International Journal
on Marine Navigation
and Safety of Sea Transportation
Volume 2
Number 1
March 2008
The Process of Radar Tracking by Means of
GRNN Artificial Neural Network with
Dynamically Adapted Teaching Sequence
Length in Algorithmic Depiction
A. Stateczny & W. Kazimierski
Maritime University of Szczecin, Szczecin, Poland
ABSTRACT: The radar with the function of automatic target tracking is the navigator’s basic aid in
estimating a collision situation with regard to his own vessel. The quality of radar tracking process affects the
reliability of data provided to the navigator for situation assessment, including the vessel’s safety. The use of
artificial intelligence methods (GRNN network in particular) for this purpose permits a decrease of tracking
errors and the shortening of delay of the vector presented in relation to real time. The article presents an
algorithmic depiction of radar tracking by means of GRNN-based neural filter. There have been presented a
filter diagram, an algorithm of GRNN parameter selection, manoeuvre detection, as well as the process of
radar tracking by means of this filter.
An effective avoidance of collision at sea is one of
the main tasks of the navigation officer keeping
watch on the vessel. His basic aid is the radar with
automatic target tracking. It is a very good supple-
ment of visual observation, and in conditions of
restricted visibility it provides the basis for
estimating a collision situation around the vessel.
The quality of radar tracking affects the reliability of
data supplied to the navigator, and therefore also the
vessel’s safety.
As shown by research at the Maritime University
of Szczecin, the use of artificial intelligence methods
for estimating the vector of targets tracked by radar
permits a decrease of tracking errors and the
shortening of delay of the vector presented in
relation to real time. In particular, good results were
obtained with the application of General Regression
Neural Network (GRNN). (Juszkiewicz & Stateczny
2000, Stateczny 2000, Stateczny & Uruski 2003)
The parameters of the network applied depend on
the dynamics of changes in the target’s movement.
When the tracked target moves at uniform speed, a
network with longer teaching sequence should be
applied; when the target performs a manoeuvre it is
necessary to shorten the teaching sequence. The
construction of a filter applicable for both
manoeuvring targets and targets moving at uniform
motion requires the application of GRNN network
with automatically changing teaching sequence.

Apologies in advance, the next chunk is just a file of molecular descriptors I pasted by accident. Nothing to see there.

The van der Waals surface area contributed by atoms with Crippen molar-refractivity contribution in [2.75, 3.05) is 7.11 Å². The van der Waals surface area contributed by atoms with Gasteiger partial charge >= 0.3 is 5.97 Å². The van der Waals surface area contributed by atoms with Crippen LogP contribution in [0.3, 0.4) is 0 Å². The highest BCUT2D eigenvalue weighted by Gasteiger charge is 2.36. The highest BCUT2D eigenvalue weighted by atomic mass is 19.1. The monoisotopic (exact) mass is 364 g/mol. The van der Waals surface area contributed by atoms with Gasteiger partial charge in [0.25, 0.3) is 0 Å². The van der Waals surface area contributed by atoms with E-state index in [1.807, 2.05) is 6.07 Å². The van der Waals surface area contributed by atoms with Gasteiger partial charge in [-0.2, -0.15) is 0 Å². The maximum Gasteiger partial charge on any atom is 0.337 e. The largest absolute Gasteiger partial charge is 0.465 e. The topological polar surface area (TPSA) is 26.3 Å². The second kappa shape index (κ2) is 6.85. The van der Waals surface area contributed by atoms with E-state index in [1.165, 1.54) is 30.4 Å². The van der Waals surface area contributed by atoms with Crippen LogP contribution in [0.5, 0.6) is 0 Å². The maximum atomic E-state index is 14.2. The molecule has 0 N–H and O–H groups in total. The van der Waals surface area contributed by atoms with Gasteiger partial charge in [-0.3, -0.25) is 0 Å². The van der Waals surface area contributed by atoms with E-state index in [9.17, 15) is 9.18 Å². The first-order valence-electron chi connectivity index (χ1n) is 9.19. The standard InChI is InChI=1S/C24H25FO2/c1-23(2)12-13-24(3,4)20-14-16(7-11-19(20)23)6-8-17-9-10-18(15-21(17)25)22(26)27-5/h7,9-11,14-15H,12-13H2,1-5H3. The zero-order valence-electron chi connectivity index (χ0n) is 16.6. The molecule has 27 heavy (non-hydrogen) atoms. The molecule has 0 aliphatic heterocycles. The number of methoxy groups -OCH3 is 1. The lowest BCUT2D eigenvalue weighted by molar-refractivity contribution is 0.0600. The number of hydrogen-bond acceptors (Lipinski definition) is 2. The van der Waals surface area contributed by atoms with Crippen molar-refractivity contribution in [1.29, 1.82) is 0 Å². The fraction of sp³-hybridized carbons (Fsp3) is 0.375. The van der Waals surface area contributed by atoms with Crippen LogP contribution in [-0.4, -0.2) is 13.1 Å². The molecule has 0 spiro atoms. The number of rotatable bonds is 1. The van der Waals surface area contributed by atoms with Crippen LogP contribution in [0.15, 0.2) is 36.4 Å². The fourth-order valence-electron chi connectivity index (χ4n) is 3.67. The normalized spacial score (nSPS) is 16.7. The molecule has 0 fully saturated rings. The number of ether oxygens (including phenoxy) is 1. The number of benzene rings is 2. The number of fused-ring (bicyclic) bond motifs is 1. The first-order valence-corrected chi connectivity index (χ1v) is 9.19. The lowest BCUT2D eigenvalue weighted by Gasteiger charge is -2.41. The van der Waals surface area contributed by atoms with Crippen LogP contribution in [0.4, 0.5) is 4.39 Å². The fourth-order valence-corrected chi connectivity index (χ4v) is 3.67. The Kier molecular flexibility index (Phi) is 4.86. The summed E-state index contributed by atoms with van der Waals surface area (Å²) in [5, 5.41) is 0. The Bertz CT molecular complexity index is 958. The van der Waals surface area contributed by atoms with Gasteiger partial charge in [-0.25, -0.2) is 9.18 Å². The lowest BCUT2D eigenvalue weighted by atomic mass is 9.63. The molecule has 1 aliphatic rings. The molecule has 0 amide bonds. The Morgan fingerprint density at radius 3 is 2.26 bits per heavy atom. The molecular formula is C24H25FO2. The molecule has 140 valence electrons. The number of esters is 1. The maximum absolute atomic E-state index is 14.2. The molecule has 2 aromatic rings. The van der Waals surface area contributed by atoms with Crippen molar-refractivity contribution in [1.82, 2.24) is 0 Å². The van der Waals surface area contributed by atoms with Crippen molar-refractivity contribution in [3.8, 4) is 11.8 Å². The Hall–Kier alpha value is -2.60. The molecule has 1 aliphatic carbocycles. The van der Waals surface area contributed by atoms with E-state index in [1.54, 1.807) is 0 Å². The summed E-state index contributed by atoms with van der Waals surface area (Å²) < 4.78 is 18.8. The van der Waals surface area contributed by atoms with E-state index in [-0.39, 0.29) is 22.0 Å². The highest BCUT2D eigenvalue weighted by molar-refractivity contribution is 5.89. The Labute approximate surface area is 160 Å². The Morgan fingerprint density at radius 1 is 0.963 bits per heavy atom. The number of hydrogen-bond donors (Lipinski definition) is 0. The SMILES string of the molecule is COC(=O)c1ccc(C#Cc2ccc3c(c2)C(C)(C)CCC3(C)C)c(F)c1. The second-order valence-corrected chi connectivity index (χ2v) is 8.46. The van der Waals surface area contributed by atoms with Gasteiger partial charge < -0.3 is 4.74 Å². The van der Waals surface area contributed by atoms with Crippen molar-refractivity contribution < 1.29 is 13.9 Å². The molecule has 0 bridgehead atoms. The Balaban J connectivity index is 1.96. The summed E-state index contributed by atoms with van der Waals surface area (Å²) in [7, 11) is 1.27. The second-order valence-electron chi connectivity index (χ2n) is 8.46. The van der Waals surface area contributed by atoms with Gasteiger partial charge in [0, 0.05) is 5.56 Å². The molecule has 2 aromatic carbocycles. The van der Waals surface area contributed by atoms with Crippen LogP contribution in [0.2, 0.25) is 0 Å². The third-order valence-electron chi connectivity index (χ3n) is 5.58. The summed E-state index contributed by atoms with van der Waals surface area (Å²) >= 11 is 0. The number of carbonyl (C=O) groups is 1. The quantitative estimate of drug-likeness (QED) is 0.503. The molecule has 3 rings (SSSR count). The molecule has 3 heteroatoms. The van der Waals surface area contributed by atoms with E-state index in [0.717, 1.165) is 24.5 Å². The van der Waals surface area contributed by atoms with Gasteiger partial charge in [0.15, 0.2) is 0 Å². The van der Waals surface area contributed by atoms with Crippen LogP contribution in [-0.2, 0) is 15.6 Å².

(Stateczny & Kazimierski 2006b,d)
The General Regression Neural Network was de-
signed for solving regression problems. By means of
a mathematical algorithm of general regression the
output value is estimated as the weighted mean of
model values depending on the distance of input
argument from the model. Its usefulness for solving
particular problems depends on the proper selection
of parameters. There are two most essential control
elements: the length of the teaching sequence and
the network smoothing factor. (Specht 1991)
The length of the teaching sequence is determined
by the amount of models the input value will be
compared to. As each model is implemented in one
teaching neuron, it is this value that determines the
network structure. The smoothing factor is mostly
determined empirically and depends, inter alia, on
the distribution of input values and possible
normalisation of input signal. (Lula & Tadeusiewicz
In the process of radar tracking with models, past
values of the estimated vector are implemented in
the teaching neurons. Their number has effect on the
output vector. If in the case of the target’s uniform
movement, the highest possible number of models is
desirable for smoothing the output, then in the case
of manoeuvre, models too distant in time introduce
larger errors, as vectors from before the manoeuvre
are taken into consideration. They cause larger errors
and the vector is smoothed on improper values.
(Stateczny 2001a, Stateczny & Kazimierski 2006a)
The smoothing factor is selected in an empirical
way. Smaller factors cause higher sensibility of the
filter. The estimated values have small errors, but are
unstable and vulnerable to possible accidental
disturbances. A high value of this factor causes a
strong smoothing of the signal; at the same time,
tracking errors and delays are larger, as the filter
reacts less dynamically to new models, significantly
different from existing ones.